The man who was almost a man

“Ah mol enough to hava gun. Ahm seventeen. Almost a man. He strode, feeling his long loose-joined limbs. Shucks, a man oughta hava little gun aftah he done worked hard all day.”(Wright). In the story “ The man who was almost a man” there was a character named Dave. He was a character who was seventeen and strived to become a real man like his dad and many other men he knew. The setting of this story and where Dave was placed he didn’t really have a lot to look forward. So getting a gun and having that feeling of being a real man made Dave feel great. Using racial/ cultural criticism, the reader can analyze Richard Wright’s The Man Who Was Almost a Man through Dialogue, Setting, and Character relationships.

In the story the man who was almost a man the story is about Dave trying to grow up and be old enough have some privileges. Dave is an African American which in those days they didn’t have all the rights and privileges that the white people had, especially with his education. When Dave is talking to Joe he says, “ Ah’ll tell yuh, Mistah Joe, ef yuh promise yuh won’t tell.” (Wright). This example right here explains that his use of speech was not proper. He wasn’t able to respond like Joe is in the story. Joe had proper English in the story because he was a white man who was better educated. ’Now don yuh try to maka fool outta me, boy! Ef we did hava gun, yuh wouldn’t have it.” (Wright). This is another example of where the dialogue is thrown off and not proper. Also this use of language to Dave brings him down. He wants a gun to feel like a man but his mother keeps calling him a boy which brings down everything to rock bottom. All Dave wants to do is have that gun so he will have more respect towards him and be able to feel like a true man but no one is giving him that opportunity.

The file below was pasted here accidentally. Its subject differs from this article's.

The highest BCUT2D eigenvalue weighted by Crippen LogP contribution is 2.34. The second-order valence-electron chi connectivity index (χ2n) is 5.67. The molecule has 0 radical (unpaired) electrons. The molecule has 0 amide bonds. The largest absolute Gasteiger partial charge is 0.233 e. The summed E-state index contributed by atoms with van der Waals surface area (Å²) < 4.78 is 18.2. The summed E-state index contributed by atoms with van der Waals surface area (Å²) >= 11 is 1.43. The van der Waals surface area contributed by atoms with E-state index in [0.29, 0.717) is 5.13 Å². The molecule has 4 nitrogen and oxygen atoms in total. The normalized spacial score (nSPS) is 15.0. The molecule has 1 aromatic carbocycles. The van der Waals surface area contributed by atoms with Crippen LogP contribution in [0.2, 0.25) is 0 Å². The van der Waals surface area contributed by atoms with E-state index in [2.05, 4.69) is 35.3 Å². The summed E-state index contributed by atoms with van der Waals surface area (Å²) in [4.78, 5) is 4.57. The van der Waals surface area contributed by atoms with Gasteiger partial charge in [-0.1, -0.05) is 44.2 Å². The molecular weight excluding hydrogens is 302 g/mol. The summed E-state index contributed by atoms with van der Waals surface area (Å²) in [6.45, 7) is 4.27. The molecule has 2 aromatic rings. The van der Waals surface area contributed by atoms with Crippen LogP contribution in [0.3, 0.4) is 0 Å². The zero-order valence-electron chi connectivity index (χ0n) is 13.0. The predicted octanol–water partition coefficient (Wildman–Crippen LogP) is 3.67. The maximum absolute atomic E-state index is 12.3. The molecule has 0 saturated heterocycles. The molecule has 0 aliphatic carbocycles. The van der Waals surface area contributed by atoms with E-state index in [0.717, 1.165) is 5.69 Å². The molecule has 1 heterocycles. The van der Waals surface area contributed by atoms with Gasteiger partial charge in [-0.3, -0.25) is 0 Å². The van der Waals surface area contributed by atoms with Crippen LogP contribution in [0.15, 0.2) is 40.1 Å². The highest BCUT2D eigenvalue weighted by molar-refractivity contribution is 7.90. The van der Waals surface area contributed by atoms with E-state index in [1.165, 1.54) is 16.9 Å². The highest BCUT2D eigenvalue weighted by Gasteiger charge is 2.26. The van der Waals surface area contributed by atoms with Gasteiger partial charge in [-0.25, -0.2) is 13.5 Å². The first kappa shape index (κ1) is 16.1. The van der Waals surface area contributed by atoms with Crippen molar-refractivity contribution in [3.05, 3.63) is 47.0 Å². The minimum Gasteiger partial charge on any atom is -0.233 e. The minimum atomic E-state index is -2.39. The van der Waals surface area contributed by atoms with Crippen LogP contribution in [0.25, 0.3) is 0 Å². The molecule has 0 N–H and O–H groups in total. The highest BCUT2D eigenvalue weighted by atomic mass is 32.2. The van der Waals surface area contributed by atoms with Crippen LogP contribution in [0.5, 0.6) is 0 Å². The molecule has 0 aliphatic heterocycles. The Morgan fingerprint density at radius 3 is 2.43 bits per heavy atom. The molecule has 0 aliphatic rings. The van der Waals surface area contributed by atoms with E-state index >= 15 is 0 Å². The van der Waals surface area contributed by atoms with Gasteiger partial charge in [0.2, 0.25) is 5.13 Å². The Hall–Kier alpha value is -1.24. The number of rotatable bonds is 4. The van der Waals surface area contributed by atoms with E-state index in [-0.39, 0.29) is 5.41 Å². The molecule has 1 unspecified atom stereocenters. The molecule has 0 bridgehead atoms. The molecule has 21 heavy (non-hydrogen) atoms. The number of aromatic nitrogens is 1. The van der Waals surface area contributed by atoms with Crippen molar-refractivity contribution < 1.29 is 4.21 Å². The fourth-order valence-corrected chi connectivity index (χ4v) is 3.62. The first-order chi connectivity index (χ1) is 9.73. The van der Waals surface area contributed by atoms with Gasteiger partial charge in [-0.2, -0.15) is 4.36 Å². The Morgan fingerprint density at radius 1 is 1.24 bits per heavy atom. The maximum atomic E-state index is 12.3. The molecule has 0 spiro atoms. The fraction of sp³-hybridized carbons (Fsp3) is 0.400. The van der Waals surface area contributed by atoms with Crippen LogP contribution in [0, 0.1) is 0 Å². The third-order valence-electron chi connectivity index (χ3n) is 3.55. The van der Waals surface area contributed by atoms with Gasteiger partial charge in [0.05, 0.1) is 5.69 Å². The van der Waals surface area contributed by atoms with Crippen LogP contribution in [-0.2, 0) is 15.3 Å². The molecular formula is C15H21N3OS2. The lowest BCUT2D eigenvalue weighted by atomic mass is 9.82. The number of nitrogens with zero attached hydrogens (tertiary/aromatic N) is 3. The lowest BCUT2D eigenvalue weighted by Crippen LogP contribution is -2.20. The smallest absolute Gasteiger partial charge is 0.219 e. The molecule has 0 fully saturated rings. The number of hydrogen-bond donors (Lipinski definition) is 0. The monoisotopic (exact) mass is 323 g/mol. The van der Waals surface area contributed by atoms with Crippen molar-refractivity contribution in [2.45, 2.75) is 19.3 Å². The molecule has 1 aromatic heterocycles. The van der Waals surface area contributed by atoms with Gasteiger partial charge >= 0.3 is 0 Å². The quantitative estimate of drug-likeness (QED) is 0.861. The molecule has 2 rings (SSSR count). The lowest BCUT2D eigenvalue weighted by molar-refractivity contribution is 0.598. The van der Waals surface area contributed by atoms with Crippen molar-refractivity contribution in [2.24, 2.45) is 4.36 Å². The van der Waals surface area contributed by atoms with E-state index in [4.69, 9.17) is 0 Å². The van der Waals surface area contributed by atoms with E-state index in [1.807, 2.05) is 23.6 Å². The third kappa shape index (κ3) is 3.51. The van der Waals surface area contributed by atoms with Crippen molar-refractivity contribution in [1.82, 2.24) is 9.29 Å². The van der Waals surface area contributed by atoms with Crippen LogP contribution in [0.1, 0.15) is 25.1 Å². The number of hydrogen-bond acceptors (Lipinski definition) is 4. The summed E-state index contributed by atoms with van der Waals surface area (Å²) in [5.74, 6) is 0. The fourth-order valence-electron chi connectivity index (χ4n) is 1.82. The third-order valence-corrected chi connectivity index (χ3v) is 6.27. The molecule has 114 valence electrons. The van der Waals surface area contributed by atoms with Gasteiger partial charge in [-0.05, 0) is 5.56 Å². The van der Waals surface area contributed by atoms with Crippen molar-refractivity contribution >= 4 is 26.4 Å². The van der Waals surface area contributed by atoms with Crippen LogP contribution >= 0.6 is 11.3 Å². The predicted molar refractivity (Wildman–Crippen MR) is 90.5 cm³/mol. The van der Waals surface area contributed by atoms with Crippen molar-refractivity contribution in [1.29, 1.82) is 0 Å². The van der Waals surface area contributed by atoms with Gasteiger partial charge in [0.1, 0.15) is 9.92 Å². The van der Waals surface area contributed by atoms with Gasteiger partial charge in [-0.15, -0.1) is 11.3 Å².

The setting of this story is another aspect that troubles him into becoming a man. The typical African American family was a lot lower than the average white family. The white families were a lot higher in society. His Dave is black his manhood has to be proved to everyone unlike the white boys that automatically reach that. “Aw Ma, Ah done worked hard alla summer n ain ast yuh fer nothing, is Ah, now.’” (Wright). This example proves that Dave has to work hard for his money in the fields. The white boys have it easier also they receive allowance which makes it all so much better for them. Dave wants a gun so badly to become a man and he has the money to be able to buy it, it’s just that Dave’s dad doesn’t want him wasting the money on something like that. “’Yuh’ll git in trouble. N ef yo pa jus thought Ah let yuh have the money t buy a gun he’d hava fit.” (Wright). In that time and town it is known that you are suppose to buy your needs not your wants. Nobody really made enough money back then to buy everything they wanted. They had to save for the things they absolutely needed to have to live.


Dave doesn’t have the best relationship with his family. He gets along more with his mom then dad but still she is strict on him. He still doesn’t have a lot of respect for her. For example, “Naw, Ma.” He grabbed for it. Gimme ma catlog, Ma.” (Wright). He doesn’t ask politely he just wants it and doesn’t care how he asks. You can plainly tell from his tone he does not care and has no respect at all for her. “Quit hollerin at me! Whut’s wrong wid yuh? Yuh Crazy?” (Wright). His mom knows show disrespectful he is. So she puts him in his place by yelling at him. She knows his son doesn’t respect her and that is why their family isn’t as close as they should be.


This story was all about racial criticism and showed all the different types. In that time back then in the south they weren’t as educated as people are now. The whole story Dave was looking for something to feel grown up. He went through everything to get a gun and when he finally did he made a mistake and put him back into square one. He shot the mule and to the end of the story he was paying his boss off. That made his dad leading not to trust him because of his bad decisions. In the man who was almost a man racial criticism was showed in multiple ways. Including the setting, family relationships, and the dialogue.





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